The following is a letter to the Editor of HCM magazine which discusses the recent report that I co-authored with the International Longevity Centre. Marathon or sprint: Do elite-level athletes live longer than average?
In April 2023, I was excited to publish novel research that I co-authored with Professor Les Mayhew, Associate Head of Global Research at the International Longevity Centre (ILC) that increases our understanding of exercise and life expectancy. Our research explores an intriguing question: do Commonwealth Games medallists live longer than their general population counterparts? We know that these world-class athletes are remarkable sporting role models dedicating years of their life to training and competition, but does this translate into any kind of longevity boost? We analysed the lives of 4,000 male and female medallists covering 88 years of medallist data going back to the first Commonwealth Games in 1930.
We discovered that longevity is boosted by 29% in male swimmers and divers, equating to 5.3 extra years of life. In male track athletes, we found a 25% boost and a 24% longevity gain for weightlifting and four other indoor sports which translates to around 4.5 extra years of life. Female competitors across a range of sports experienced a 22% increase in longevity, equating to 3.9 extra years of life. Although we did not attempt to explain what was driving this longevity boost, other studies have shown that athletes are better protected from cardiovascular diseases, some cancers and respiratory diseases such as flu and pneumonia.
Given that we are not all elite athletes like Usain Bolt or Emma McKeon (11 gold medals), in what ways can the global health and fitness industry use and message the results of this and other exercise-related longevity studies? Well, the exciting takeaway is that several general population exercise studies have also discovered a longevity boost when people incorporate regular physical activity, especially higher intensity into their lives (search: Generation 100 randomised controlled trial). The clear message is that structured exercise and everyday physical activity are not just good for health but good for a longer life.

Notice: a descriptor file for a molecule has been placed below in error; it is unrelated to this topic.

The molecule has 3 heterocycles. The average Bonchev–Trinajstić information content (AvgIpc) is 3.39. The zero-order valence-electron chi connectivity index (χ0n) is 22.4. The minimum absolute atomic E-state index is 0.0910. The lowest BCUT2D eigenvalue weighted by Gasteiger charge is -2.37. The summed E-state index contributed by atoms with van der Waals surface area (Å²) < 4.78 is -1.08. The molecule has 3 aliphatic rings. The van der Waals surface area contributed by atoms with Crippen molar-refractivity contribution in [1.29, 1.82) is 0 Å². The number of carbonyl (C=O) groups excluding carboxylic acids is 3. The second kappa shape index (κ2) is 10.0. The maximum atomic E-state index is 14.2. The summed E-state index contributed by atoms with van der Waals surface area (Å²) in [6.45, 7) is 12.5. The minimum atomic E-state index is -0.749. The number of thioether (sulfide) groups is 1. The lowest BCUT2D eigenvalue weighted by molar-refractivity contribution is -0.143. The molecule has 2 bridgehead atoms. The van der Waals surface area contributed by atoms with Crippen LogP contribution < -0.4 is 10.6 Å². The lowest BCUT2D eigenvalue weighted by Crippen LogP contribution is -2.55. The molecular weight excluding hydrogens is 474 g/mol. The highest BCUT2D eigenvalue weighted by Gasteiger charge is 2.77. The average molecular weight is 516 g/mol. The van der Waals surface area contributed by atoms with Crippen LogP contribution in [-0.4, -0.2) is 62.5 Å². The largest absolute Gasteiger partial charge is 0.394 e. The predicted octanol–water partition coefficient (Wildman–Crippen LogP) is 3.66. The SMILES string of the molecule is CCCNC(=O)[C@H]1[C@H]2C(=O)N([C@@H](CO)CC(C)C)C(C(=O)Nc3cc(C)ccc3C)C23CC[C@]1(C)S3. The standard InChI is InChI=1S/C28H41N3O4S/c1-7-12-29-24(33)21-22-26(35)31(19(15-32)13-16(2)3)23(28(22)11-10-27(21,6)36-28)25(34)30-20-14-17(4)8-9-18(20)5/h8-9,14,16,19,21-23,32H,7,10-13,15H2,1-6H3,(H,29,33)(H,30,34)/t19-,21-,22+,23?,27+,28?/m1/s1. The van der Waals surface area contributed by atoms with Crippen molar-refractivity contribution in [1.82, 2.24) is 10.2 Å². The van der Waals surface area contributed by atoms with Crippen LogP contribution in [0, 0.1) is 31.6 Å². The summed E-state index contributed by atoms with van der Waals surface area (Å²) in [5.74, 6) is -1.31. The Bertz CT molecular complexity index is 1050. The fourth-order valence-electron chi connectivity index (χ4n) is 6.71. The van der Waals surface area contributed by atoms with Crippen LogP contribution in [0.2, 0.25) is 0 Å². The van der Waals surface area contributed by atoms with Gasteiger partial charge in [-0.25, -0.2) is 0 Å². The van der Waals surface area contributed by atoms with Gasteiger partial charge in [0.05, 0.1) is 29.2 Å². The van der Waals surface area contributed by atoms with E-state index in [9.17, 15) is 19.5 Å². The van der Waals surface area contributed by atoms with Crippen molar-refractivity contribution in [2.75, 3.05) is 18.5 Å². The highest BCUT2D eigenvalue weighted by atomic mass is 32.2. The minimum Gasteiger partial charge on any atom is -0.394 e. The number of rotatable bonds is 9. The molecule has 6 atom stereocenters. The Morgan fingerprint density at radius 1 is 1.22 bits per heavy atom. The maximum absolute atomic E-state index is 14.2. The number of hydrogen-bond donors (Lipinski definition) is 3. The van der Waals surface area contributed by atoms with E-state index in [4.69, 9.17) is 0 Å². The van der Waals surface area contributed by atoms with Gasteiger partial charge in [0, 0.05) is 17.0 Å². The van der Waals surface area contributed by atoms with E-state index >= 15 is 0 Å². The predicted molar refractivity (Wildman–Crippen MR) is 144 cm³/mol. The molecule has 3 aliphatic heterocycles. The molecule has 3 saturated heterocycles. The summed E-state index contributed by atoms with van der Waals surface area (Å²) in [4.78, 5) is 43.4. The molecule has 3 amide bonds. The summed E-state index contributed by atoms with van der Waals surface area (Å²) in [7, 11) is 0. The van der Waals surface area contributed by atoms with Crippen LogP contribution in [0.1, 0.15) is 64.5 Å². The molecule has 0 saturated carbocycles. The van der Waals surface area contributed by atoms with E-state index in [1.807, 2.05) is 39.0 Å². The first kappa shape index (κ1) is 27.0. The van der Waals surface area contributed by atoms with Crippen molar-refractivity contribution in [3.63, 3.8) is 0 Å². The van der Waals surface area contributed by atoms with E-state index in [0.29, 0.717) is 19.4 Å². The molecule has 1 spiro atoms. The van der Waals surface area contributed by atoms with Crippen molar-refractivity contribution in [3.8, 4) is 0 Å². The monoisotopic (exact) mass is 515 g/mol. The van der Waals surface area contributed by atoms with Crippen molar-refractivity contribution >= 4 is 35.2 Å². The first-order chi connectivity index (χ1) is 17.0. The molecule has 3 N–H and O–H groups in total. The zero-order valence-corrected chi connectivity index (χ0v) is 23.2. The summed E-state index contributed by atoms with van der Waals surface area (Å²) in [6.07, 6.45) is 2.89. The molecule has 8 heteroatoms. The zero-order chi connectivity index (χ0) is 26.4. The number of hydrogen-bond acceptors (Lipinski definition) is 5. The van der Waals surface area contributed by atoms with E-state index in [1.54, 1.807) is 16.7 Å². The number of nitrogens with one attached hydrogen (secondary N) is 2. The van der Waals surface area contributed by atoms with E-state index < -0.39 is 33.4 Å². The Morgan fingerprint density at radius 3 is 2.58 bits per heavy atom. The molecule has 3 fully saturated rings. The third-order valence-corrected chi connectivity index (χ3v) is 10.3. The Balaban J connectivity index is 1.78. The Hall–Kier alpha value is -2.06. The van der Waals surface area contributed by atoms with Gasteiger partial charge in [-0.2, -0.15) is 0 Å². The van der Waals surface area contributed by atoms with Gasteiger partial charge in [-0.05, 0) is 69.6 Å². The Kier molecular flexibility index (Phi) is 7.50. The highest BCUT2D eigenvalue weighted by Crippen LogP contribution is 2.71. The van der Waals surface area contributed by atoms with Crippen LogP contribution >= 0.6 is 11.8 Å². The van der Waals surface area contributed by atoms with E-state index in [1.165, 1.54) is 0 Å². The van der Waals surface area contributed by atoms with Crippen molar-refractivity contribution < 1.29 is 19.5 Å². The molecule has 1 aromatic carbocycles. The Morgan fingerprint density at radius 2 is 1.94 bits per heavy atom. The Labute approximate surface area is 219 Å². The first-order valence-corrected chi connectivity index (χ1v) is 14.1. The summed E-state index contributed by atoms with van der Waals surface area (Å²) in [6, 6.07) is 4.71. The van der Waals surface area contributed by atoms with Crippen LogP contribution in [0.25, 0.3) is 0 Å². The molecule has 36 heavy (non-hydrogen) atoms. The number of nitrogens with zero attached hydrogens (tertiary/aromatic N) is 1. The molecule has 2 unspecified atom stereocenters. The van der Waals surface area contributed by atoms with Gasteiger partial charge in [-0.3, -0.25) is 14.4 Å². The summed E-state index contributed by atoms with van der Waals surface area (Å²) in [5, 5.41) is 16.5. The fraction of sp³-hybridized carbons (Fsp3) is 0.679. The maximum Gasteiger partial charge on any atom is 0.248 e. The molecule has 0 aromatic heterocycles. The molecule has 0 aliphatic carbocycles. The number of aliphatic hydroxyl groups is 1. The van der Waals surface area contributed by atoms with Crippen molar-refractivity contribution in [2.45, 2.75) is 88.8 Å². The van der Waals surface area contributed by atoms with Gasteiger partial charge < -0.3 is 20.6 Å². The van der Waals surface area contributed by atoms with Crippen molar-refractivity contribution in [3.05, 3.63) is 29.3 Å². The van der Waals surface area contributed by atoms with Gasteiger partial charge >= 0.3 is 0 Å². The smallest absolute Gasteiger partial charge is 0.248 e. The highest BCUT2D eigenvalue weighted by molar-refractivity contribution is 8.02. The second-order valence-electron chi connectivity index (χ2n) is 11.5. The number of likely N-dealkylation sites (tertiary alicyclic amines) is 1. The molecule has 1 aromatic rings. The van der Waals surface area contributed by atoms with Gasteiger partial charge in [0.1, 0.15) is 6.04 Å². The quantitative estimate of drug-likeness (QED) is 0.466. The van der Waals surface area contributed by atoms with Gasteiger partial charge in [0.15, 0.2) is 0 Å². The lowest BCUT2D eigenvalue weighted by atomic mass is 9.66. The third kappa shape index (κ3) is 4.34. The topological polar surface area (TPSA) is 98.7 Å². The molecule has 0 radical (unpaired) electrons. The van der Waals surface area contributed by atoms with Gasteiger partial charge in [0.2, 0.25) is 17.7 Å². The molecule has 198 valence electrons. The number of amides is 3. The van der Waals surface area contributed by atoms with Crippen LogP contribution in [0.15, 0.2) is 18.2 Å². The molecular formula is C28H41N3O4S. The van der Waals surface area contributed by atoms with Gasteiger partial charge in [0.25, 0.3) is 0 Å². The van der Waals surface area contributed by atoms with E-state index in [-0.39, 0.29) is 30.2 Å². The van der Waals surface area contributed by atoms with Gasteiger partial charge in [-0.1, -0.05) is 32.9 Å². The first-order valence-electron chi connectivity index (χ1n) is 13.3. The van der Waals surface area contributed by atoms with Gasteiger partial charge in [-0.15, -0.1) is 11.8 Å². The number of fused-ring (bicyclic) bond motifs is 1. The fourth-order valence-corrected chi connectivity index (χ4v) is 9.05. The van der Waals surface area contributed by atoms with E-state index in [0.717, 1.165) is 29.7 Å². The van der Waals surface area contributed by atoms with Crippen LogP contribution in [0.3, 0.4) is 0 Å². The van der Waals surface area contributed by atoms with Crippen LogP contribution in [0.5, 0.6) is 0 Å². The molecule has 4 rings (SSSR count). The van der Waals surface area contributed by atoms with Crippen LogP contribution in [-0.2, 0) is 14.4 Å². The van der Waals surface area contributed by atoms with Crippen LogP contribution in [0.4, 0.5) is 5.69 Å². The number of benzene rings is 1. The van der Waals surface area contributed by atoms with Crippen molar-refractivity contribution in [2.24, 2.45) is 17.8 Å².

The health and fitness industry has a vital role in translating these research findings into practice, encouraging more people to embrace physical activity. This is a powerful message at a time when the industry is seeking ways to articulate and amplify its impact. As more people seek out mission-first and purposeful organisations to associate with either as a consumer, employee, supplier or investor, how rewarding it is to know that physical activity organisations across the entire eco-system are promoting this remarkable ‘product’ with such an effective ‘active ingredient.’
The other important message that comes through in this research is that there is no ‘one-size-fits-all’ approach to exercise; different activities can have similar benefits, so everyone is free to choose the sport and physical activities they identify with and enjoy. To do this, we need to help individuals find their ‘thing’— the activity that brings them joy. We need to help them find their place, the location where they feel comfortable and motivated to move. We need to help them find their space, the time in their day when they can prioritise their health and well-being. My ‘thing’ is boxing which combines exercise with myriad levels of mastery. When it comes to exercise, it’s all about discovery: helping everyone to find their thing, their place, their space.